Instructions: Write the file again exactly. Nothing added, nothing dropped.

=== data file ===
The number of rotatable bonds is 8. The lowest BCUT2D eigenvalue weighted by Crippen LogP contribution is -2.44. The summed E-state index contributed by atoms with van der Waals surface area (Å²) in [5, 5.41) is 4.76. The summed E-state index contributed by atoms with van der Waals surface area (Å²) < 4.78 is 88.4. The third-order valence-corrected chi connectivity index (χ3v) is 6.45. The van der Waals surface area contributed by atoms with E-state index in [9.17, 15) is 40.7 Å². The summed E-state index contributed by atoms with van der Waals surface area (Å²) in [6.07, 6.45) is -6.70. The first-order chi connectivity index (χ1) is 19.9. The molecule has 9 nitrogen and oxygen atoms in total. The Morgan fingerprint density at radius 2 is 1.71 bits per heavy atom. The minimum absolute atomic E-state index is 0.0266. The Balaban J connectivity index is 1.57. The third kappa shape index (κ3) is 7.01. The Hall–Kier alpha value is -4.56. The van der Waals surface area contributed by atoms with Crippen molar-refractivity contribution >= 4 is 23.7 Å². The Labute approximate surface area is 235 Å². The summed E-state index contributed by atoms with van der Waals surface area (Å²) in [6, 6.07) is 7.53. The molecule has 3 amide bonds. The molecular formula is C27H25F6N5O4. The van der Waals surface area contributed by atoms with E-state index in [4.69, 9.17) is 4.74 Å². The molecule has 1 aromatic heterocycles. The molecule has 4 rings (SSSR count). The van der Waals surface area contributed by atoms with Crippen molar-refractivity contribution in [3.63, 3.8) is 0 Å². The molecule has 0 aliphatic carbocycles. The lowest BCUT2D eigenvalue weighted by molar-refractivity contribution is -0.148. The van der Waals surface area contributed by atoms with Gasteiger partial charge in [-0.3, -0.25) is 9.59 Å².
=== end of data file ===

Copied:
The number of rotatable bonds is 8. The lowest BCUT2D eigenvalue weighted by Crippen LogP contribution is -2.44. The summed E-state index contributed by atoms with van der Waals surface area (Å²) in [5, 5.41) is 4.76. The summed E-state index contributed by atoms with van der Waals surface area (Å²) < 4.78 is 88.4. The third-order valence-corrected chi connectivity index (χ3v) is 6.45. The van der Waals surface area contributed by atoms with E-state index in [9.17, 15) is 40.7 Å². The summed E-state index contributed by atoms with van der Waals surface area (Å²) in [6.07, 6.45) is -6.70. The first-order chi connectivity index (χ1) is 19.9. The molecule has 9 nitrogen and oxygen atoms in total. The Morgan fingerprint density at radius 2 is 1.71 bits per heavy atom. The minimum absolute atomic E-state index is 0.0266. The Balaban J connectivity index is 1.57. The third kappa shape index (κ3) is 7.01. The Hall–Kier alpha value is -4.56. The van der Waals surface area contributed by atoms with Crippen molar-refractivity contribution >= 4 is 23.7 Å². The Labute approximate surface area is 235 Å². The summed E-state index contributed by atoms with van der Waals surface area (Å²) in [6, 6.07) is 7.53. The molecule has 3 amide bonds. The molecular formula is C27H25F6N5O4. The van der Waals surface area contributed by atoms with E-state index in [4.69, 9.17) is 4.74 Å². The molecule has 1 aromatic heterocycles. The molecule has 4 rings (SSSR count). The van der Waals surface area contributed by atoms with Crippen molar-refractivity contribution in [3.63, 3.8) is 0 Å². The molecule has 0 aliphatic carbocycles. The lowest BCUT2D eigenvalue weighted by molar-refractivity contribution is -0.148. The van der Waals surface area contributed by atoms with Gasteiger partial charge in [-0.3, -0.25) is 9.59 Å².